Richard Strauss: Arabella (1933)

Oper im drei Akten. Running Time 2 hours 30 minutes.

The one 20th century opera that has it ALL! Fortunetelling, het-cis-female drag kings (with confusing pronouns, and Czech names!), Viennese waltzes, unbridled soft-core sexual escapades with suicidally amourous tenor Italian army officers, jealous baritone Slavonian landlords, a coloratura soprano ball mascot, champagne flowing everywhere, horny young women wanting to find the ONE, living in a crazy hotel where people air out their sex scandals in the lobby in the middle of the night in front of all of Vienna, and trying to evade debt collectors (and underpaid bellboys), Arabella was the first Strauss opera I ever heard and, as G-d as my witness, for over twenty years since it has remained my personal favourite! This is also a review which I have been meaning to write for a very long time, probably even before I started this blog nearly six years ago. Yes it is overlong by about twenty minutes, and it has a plot so confusingly similar to a teenage boy’s wet dream Stanley Kubrick would not have known what to do with it, but it is nevertheless the operatic rarity which can be termed as fun as a rollercoaster ride!

Arabella also marked the sixth and final time Richard Strauss worked with the librettist Hugo von Hofmannsthal. In fact, von Hofmannsthal died in July 1929, shortly after having sent off the last addition to the libretto (which had been made at the request of Strauss), the monologue for Arabella at the end of act one, on the day of his son’s funeral. Strauss set about composing the music in 1930, the story being based on a 1910 novel by von Hofmannsthal, (which unlike much of his work, is devoid of dense symbolism) and had finished the score by October 1932. In March 1933, Strauss withdrew the score from its planned premiere in Dresden because of the Nazis replacing the scheduled conductor, but the opera house held the composer to his contract and the first performance was on 1 July, 1933. The initial reception of the work was cold, mostly because it was being compared to Der Rosenkavalier on which it is clearly designed as a sequel. Over the decades (because this opera is less than 90 years old as of writing). Arabella has become one of the most beloved and performed operas by Richard Strauss, and is considered to be his most romantic opera, if not his most modern, humane, and transparently scored.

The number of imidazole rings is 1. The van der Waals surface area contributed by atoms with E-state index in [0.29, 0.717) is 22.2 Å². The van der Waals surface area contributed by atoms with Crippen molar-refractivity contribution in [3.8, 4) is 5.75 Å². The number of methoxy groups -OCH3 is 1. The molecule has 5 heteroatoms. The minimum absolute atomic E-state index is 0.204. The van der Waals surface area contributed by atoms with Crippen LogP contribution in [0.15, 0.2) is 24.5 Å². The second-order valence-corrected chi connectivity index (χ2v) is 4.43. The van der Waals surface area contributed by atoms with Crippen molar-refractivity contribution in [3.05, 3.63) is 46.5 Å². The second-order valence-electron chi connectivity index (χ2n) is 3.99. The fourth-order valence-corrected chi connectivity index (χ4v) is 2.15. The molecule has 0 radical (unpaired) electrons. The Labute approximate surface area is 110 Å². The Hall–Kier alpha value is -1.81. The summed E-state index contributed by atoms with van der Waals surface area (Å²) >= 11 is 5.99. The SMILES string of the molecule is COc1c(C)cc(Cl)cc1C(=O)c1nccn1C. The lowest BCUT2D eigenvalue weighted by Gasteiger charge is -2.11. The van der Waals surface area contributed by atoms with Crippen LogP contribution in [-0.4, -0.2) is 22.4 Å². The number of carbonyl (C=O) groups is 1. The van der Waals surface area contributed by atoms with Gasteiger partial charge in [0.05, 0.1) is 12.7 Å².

SETTING: Vienna, Shrove Tuesday and Ash Wednesday, 1860. Very complicated as there are 11 soloist singing roles and four speaking parts: Arabella (soprano) is the daughter of the retired calvary officer Count Waldner (bass) and his wife Adelaide (mezzo-soprano). Her brother Zdenko (soprano) is really her sister Zdenka, but in order to save money to keep Arabella in wonderful clothes in order to marry her off to some rich man, the younger sister is left to live the life of a boy. Arabella has many suitors including Count Elemer (tenor) who is taking her out of a sleigh ride before a grand ball that evening, but it is the amourous Italian officer Matteo (tenor) who is the most passionate. Arabella has no interest in him at all, but Zdenka has been writing letters to him as her sister because he has threatened to take his own life over Arabella. Meanwhile, Waldner is about to close a deal to marry Arabella to Mandryka (baritone), a Croatian landowner who is veddy rich and apparently has been seen by Arabella before although neither knows who the other is. That is all that you need to know in order to understand act one.

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ACT 1: A Viennese hotel room. (60 minutes)

0, 5: Die Karten fallen besser/Zdenko! Du, bist du allein? The opening fortunetelling scene ** starts off with a repetitive if mysterious theme (representing the tarot cards being used) as the soprano Fortuneteller and Adelaide embark on a lot of exposition and Zdenko acts as door guard for various bill collectors. Eventually it comes out that Zdenko is really Zdenka and that the reason for the ruse is financial, also that Zdenka will in some way come between Arabella (her elder sister) and this mysterious man who owns a lot of forests who will ask for her hand in marriage. The Fortuneteller and Adelaide adjourn into her bedroom and Zdenka expresses her fear of never seeing Matteo again (because the family is planning on leaving, and he will probably commit suicide over Arabella, which would ruin her chances of finding a wealthy husband). Much of this is explained in the following scene between Zdenka and Matteo *. Zdenka is determined even to ruin herself to save her sis and Matteo (with whom she is very obviously in love).